On the sweltering first night of summer, Allentown City Council took action to improve safety on city streets after snowstorms.
That’s right: snowstorms.
Specifically, council is making it easier for city police to give tickets to people who shovel or plow snow or ice onto the right-of-way of any street.
It was just one of many issues before council at its Wednesday night meeting.
Others ranged from reducing unsanitary “accidents” in public pools, to the restoration of a mid-city playground, to another update on the long-delayed 15th Street Bridge replacement project.
The new snow and ice regulation gives police a stronger and faster enforcement tool against violators, explained Ann Saurman, who manages the city’s SWEEP ticketing program. It’s an alternative to police issuing citations, which she said “clutters the courts with small quality of life issues.”
Saurman said people who shovel snow into travel lanes of plowed and salted streets create a public safety issue, because the stuff they throw into the street can refreeze and/or create black ice. That creates a new danger on a street the city already has cleared.
Penalties are $25 or $100, determined by the severity of the offense. Those who plow parking lots and push snow and ice into travel lanes can expect the pay the higher fine, said Saurman.
In other action, council approved using $70,000 from the Trexler Trust to overhaul Franklin Park playground, which is off Turner Street between 14th and Franklin streets, and $29,117 to erect educational and historical signs to enhance the experience for visitors to the Lil-Le-Hi Trout Nursery along Fish Hatchery Road.
City parks superintendent Rick Holtzman said Franklin Park is one of the city’s oldest playgrounds but “in very bad condition, to the point we can’t even repair it anymore. It needs to be rebuilt.” He said the park is heavily used every day.
The new equipment, which has not yet been ordered, will be for children from pre-schoolers up to age 12. It will include swings, slides and climbing apparatus.
Holtzman said the existing equipment should have been replaced two years ago.
Some of it blocked off from use because it is outdated, broken and can’t be repaired.
Holtzman, who is the city’s acting parks and recreation director, hopes new playground equipment will be installed before fall.
The city also plans to install the signs at the trout nursery by autumn.
Before council’s 7 p.m. meeting, Holtzman told its parks and recreation committee the trout nursery has no signs, so visitors just wander around without learning about its purpose or history. He said people with smart phone will be able to scan the new signs to learn even more.
Also during the parks and recreation committee meeting, city officials announced very different signs soon will be erected at Allentown’s swimming pools.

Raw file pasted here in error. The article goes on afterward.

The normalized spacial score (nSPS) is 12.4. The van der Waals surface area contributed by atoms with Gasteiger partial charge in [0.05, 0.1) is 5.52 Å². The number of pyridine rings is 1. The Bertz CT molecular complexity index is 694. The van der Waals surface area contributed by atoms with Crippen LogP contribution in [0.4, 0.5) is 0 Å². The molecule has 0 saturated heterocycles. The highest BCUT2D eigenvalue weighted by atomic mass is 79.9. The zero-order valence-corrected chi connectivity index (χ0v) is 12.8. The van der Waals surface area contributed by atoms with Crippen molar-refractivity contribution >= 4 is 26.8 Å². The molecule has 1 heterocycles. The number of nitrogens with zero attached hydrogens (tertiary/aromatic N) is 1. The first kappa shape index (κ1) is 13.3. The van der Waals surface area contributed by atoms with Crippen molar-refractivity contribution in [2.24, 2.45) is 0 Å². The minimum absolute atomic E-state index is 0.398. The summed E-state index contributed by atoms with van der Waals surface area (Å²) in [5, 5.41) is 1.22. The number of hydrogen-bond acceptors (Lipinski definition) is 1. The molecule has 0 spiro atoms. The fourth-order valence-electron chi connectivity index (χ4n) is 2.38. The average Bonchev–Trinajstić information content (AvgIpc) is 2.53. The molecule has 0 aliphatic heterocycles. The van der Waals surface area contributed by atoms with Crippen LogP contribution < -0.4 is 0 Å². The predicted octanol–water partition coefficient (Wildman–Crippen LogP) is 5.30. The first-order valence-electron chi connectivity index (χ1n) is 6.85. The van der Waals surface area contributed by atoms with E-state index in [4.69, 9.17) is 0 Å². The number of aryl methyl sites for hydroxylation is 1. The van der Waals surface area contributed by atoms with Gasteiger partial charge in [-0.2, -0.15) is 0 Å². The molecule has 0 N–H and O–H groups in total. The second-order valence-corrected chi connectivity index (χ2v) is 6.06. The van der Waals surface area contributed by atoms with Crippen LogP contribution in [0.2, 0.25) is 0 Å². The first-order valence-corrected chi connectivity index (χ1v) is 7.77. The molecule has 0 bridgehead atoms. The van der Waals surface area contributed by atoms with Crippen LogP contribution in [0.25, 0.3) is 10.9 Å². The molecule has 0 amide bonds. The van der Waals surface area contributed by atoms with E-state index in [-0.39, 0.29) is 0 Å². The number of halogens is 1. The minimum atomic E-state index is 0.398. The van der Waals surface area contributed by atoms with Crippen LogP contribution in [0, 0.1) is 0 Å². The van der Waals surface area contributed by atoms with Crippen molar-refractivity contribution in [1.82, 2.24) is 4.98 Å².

At the direction of the state Health Department, the city is initiating a public education campaign at pools with the theme: “Keep it clean. We could be closed for days.” The goal is to reduce release of human fecal matter into pools, which requires temporarily closing them. Information will be provided advising people not to swim when sick, to wash hands after using toilets, to take children for bathroom breaks and to have small children wear swim diapers, which are available at all pools.
“What is going on with the 15th Street Bridge?” demanded Leon Lichtenwalner, a south Allentown resident, during council’s meeting. He said he repeatedly was promised work would begin by June 1.
On May 2, City Managing Director Francis Dougherty announced to council that demolition of the existing bridge would begin by June 1.
On Wednesday, Dougherty indicated the city has heard from many unhappy residents about the delayed project. “I hear their frustration, I share their frustration with the delay.” He said the city still is waiting for one last permit from the state Department of Environmental Protection before it can proceed.
Richard Young, the city’s public works director, said Allentown should get that DEP permit in about two weeks. After the meeting, Young said the bridge project should begin by late July.
Council authorized spending $55,000 in federal funds to install new street lights along Seventh Street from Turner to Hamilton, to complete new lighting along N. 7th . Young said that work will begin very soon.
Without explanation about its purpose, council authorized spending $75,000 on the Old Allentown Streetscape Project. After the meeting, Young explained that project involves improving19th Street between Liberty and Tilghman, including new sidewalks and curbs, decorative crosswalks, street signs and street lighting. He added work will begin before the end of July.
Council introduced a “lazy double parkers bill” with no discussion about its merits. The bill was sent to council’s public safety committee for a recommendation. It proposes establishing an additional $100 penalty for anyone who double parks within 10 feet of an open parking space. It also establishes escalating fines for repeat double-parking offenders.